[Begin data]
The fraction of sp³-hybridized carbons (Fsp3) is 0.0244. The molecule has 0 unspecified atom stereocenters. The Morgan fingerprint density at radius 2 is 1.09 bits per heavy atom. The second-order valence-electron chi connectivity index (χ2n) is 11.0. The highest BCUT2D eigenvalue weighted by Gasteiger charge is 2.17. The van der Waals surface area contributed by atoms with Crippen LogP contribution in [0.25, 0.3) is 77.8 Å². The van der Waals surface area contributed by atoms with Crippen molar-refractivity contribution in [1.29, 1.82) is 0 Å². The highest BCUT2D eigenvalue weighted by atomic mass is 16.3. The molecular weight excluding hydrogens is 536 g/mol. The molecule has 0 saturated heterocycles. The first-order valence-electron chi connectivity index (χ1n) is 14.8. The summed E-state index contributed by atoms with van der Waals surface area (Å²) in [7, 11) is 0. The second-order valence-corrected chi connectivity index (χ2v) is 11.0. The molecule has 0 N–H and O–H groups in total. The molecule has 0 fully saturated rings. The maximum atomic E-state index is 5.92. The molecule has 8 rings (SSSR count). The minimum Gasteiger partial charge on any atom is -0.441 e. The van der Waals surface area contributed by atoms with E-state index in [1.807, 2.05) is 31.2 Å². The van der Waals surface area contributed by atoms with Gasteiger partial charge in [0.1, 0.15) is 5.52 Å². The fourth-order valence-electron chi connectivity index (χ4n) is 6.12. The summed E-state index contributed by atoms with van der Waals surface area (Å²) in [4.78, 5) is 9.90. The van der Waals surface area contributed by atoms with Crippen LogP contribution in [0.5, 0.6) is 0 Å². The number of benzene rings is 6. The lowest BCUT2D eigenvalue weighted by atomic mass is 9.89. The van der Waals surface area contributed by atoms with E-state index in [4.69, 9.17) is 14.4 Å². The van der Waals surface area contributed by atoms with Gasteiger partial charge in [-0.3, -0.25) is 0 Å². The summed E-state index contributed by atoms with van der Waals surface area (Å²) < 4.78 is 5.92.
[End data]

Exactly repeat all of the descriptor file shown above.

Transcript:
The fraction of sp³-hybridized carbons (Fsp3) is 0.0244. The molecule has 0 unspecified atom stereocenters. The Morgan fingerprint density at radius 2 is 1.09 bits per heavy atom. The second-order valence-electron chi connectivity index (χ2n) is 11.0. The highest BCUT2D eigenvalue weighted by Gasteiger charge is 2.17. The van der Waals surface area contributed by atoms with Crippen LogP contribution in [0.25, 0.3) is 77.8 Å². The van der Waals surface area contributed by atoms with Crippen molar-refractivity contribution in [1.29, 1.82) is 0 Å². The highest BCUT2D eigenvalue weighted by atomic mass is 16.3. The molecular weight excluding hydrogens is 536 g/mol. The molecule has 0 saturated heterocycles. The first-order valence-electron chi connectivity index (χ1n) is 14.8. The summed E-state index contributed by atoms with van der Waals surface area (Å²) in [7, 11) is 0. The second-order valence-corrected chi connectivity index (χ2v) is 11.0. The molecule has 0 N–H and O–H groups in total. The molecule has 0 fully saturated rings. The maximum atomic E-state index is 5.92. The molecule has 8 rings (SSSR count). The minimum Gasteiger partial charge on any atom is -0.441 e. The van der Waals surface area contributed by atoms with E-state index in [1.807, 2.05) is 31.2 Å². The van der Waals surface area contributed by atoms with Gasteiger partial charge in [0.1, 0.15) is 5.52 Å². The fourth-order valence-electron chi connectivity index (χ4n) is 6.12. The summed E-state index contributed by atoms with van der Waals surface area (Å²) in [4.78, 5) is 9.90. The van der Waals surface area contributed by atoms with Crippen LogP contribution in [0.5, 0.6) is 0 Å². The number of benzene rings is 6. The lowest BCUT2D eigenvalue weighted by atomic mass is 9.89. The van der Waals surface area contributed by atoms with E-state index in [4.69, 9.17) is 14.4 Å². The van der Waals surface area contributed by atoms with Gasteiger partial charge in [-0.3, -0.25) is 0 Å². The summed E-state index contributed by atoms with van der Waals surface area (Å²) < 4.78 is 5.92.